Join in the Twitter fun by uploading your favorite fall pictures to Twitter or Instagram and be sure tag them with #FriFotos, then sit back and enjoy the show. There are sure to be amazing fall pictures from all over the world!


In the Colorado high country, fall and winter often mingle, like in this scene, photographed from deck of the Summit Voice office.

Continue reading

Morning photo: West Fjords

Amazing land and seascapes


Fjord light.


The West Fjords of Iceland claw into the North Atlantic.

FRISCO — Iceland is fairly remote to begin with, as far as remoteness goes in the era of jet travel, and the West Fjords, a cluster of mountainous peninsulas jutting northwest toward Greenland, may be the most remote part of the North Atlantic island. Probably any traveler worth his or her salt would look at a map of the country and automatically be drawn toward the region, where only a few roads have been carved along and over the steep walls of the fjords. Towns are few and far between, but hot springs are plentiful, and if you go far enough, you’ll end up at Látravík, considered to be the westernmost point of Europe and home to one of the North Atlantic’s key seabird rookeries. Magical light, magnificent scenery and plenty of peace and quiet are the hallmarks of the area, and we’re already plotting a return visit. Continue reading

Morning photo: Iceland landscapes

Remote and pristine …

West Fjords Iceland

An iPhone pano in the West Fjords captures some of the vastness of this remote landscape.

FRISCO — Pristine is an over-used word when it comes to landscapes, but in Iceland, it seems to apply more than in many other places. The island itself is far from most other landmasses and population centers, and the sparse population means there isn’t nearly as much detritus as in many parts of the world. For a photographer, that means unblemished vistas and untouched scenery. You almost have to go out of your way to find a structure to give some of the scenes a sense of scale. All in all, Iceland is a photographer’s dream. Even when the mists and rain roll in, the ensuing light can be magical.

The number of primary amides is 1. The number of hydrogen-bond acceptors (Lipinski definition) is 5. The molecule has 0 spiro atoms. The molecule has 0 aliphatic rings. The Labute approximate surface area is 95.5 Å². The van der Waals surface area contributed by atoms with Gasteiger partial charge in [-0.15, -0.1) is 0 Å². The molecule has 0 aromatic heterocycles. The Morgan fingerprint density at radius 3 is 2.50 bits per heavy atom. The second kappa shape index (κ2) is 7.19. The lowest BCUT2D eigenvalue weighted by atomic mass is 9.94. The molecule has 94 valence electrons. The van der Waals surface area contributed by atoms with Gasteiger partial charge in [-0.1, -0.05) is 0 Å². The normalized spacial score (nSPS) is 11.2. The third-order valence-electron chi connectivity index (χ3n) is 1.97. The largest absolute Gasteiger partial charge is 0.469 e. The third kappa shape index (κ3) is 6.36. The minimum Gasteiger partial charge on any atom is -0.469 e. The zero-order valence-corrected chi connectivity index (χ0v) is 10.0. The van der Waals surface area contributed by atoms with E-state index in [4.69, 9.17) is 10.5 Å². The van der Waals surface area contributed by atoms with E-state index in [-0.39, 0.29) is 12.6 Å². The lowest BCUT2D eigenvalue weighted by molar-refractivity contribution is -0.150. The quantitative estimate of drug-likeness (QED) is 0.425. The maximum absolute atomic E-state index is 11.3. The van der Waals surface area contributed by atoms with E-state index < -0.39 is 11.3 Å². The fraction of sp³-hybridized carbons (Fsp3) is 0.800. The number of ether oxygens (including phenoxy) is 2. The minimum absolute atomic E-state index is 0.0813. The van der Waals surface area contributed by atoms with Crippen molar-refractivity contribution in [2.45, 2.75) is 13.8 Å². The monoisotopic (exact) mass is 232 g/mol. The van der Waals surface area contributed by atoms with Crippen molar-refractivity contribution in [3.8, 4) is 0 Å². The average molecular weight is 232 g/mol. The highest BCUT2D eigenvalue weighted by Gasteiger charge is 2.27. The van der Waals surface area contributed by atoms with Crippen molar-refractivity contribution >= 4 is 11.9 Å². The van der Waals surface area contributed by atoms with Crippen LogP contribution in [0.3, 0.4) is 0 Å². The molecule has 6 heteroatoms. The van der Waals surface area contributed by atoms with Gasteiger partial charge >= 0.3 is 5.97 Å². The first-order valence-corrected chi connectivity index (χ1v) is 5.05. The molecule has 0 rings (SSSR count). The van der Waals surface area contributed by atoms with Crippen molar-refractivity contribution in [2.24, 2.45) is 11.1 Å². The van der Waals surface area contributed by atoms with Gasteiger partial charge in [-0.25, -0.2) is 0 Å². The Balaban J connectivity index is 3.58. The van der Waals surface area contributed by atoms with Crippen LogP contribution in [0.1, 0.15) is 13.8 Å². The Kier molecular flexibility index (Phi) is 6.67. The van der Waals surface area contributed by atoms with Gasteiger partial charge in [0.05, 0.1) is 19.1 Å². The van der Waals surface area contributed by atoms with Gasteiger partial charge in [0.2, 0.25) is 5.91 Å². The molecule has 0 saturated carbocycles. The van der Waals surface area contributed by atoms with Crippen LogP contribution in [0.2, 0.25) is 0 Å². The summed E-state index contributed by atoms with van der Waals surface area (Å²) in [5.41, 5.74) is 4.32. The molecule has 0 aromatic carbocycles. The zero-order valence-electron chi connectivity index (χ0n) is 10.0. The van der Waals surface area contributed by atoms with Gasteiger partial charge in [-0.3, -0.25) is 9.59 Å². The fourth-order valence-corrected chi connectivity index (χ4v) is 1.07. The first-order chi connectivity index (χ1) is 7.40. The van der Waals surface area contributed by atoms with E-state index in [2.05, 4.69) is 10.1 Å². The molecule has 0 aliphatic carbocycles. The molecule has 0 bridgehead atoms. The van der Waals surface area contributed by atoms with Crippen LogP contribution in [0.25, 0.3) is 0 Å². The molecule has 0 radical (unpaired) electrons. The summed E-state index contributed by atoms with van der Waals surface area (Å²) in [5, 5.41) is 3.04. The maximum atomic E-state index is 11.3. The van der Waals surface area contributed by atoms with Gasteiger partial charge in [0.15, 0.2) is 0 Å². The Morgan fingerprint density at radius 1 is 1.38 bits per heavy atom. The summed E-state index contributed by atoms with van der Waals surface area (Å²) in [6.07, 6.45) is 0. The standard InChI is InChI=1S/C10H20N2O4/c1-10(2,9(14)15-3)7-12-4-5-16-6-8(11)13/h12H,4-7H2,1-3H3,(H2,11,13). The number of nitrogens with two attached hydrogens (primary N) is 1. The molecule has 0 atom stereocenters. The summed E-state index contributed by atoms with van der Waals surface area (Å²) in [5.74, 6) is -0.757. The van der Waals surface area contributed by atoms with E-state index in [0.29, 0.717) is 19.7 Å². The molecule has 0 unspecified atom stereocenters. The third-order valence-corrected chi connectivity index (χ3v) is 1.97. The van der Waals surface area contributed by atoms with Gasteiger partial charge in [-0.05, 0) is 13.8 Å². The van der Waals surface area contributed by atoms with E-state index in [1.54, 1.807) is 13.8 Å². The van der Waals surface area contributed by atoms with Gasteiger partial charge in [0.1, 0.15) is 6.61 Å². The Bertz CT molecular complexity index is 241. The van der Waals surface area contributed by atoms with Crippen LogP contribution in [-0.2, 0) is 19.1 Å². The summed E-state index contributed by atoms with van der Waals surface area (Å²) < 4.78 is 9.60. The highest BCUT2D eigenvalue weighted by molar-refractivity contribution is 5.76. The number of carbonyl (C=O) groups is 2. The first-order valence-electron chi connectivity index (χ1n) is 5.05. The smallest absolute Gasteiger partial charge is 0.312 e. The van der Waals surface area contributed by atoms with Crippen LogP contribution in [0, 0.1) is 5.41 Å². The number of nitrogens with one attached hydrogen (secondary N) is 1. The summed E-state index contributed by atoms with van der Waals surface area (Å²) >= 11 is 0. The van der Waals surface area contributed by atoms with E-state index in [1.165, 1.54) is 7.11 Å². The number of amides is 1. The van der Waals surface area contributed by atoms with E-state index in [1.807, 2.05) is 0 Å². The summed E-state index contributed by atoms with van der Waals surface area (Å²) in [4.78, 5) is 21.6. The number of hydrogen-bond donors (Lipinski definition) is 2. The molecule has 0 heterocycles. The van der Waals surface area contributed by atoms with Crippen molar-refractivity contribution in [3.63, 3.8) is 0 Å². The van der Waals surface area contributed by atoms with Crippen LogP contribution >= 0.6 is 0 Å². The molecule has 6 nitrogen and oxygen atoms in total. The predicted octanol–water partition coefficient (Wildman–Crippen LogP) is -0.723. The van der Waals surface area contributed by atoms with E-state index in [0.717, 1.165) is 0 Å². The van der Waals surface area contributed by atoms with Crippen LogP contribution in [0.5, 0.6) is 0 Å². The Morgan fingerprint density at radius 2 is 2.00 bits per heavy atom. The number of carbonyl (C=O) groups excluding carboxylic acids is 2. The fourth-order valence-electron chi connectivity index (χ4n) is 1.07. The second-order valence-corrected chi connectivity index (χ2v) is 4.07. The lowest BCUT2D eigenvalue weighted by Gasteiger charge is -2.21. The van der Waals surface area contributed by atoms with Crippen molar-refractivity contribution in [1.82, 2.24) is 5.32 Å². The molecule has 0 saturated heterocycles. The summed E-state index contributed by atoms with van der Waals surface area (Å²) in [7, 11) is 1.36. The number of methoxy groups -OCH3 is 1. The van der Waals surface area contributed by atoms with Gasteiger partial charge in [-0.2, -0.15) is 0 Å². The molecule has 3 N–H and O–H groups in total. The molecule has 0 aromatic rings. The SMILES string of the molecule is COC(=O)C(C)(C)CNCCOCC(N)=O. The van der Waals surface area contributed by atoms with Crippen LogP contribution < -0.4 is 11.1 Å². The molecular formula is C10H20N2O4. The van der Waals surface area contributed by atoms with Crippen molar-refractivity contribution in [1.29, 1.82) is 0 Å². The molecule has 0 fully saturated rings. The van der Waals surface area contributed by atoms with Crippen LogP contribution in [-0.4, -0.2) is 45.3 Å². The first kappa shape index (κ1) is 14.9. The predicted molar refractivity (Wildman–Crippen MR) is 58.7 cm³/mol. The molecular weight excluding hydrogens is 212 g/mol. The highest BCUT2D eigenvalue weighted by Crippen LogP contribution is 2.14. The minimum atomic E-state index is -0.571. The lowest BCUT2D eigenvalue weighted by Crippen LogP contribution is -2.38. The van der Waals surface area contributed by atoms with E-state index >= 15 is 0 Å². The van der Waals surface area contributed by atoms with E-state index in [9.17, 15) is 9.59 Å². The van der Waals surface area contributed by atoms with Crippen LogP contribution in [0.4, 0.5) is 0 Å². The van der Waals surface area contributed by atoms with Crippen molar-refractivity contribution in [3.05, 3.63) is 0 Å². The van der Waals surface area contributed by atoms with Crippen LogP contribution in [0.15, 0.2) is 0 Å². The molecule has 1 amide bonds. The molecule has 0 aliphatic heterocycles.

Hraunfossar waterfall iceland

The Hvítá River carves a dramatic canyon through the lava landscape at the Hraunfossar waterfall in iceland.

Continue reading

Morning photo: Fields

Pastoral beauty


Fallow fields in Grand Junction, Colorado, with the Grand Mesa as a backdrop.

FRISCO — I haven’t joined in the #FriFotos Twitter chat for a few months, but when I saw this week’s topic, I did a quick scan of the Summit Voice archives to find some of my favorite pictures of fields around the world, starting right here at home in Colorado and ranging as far as Iceland and Antarctica. On a recent trip, Leigh and I had a chance to visit Iceland, and amidst the wondrous ice fields and stunning coastline, we were fascinated by the lava fields, some of which are carpeted with a squishy, thick layer of moss. Upload your field photos via Flickr, Twitter or Instagram, tag them with #FriFotos and then enjoy the global slide show! Continue reading

Morning photo: Falling water

Astounding cascades in Iceland


Waterfall in Tostanfjörður, in the West Fjords region of Iceland.

FRISCO — Between plentiful precipitation, melting icecaps of late summer, and precipitous geology, Iceland is a paradise of waterfalls. On the routes that Leigh and I explored last month, we seemed to encounter a new cascade around nearly every bend in the road. Some, like Gullfoss, are rather famous stops on the well-worn tourist path. Others, equally beautiful, seem to exist in a quiet near-vacuum of the sparsely populated island, especially in the remote West Fjords region, where each of the glacier-carved valley boasts dozens of falls, usually culminating in one final drop at the head of the fjord, where the rivers pour into the sea. Continue reading

Morning photo: Fire and ice

Incredible contrasts in Iceland


The moon rises over the Svartsengi power plant and the Blue Lagoon, near Grindavik, Iceland. Once the geothermally heated was has served its purpose generating electricity, its funneled into the nearby lava beds, supplying water for the world-famous spa and pool.

FRISCO — More than any other country, Iceland has access to incredible amounts of geothermal energy, used to heat entire communities and to produce electricity. Often, the super-heated water spews or bubbles from the ground close to the ice-clad mountains. In fact, the water running off the glaciers is an important part of the geothermal cycles, as it trickles down through the faults in the Earth’s crust — which is cracked and split to begin with in this region — only to be heated by seething magma, and then rising to the surface. The fascinating juxtaposition of fire and ice is one of the most appealing facets of this wind-whipped island in the North Atlantic. Continue reading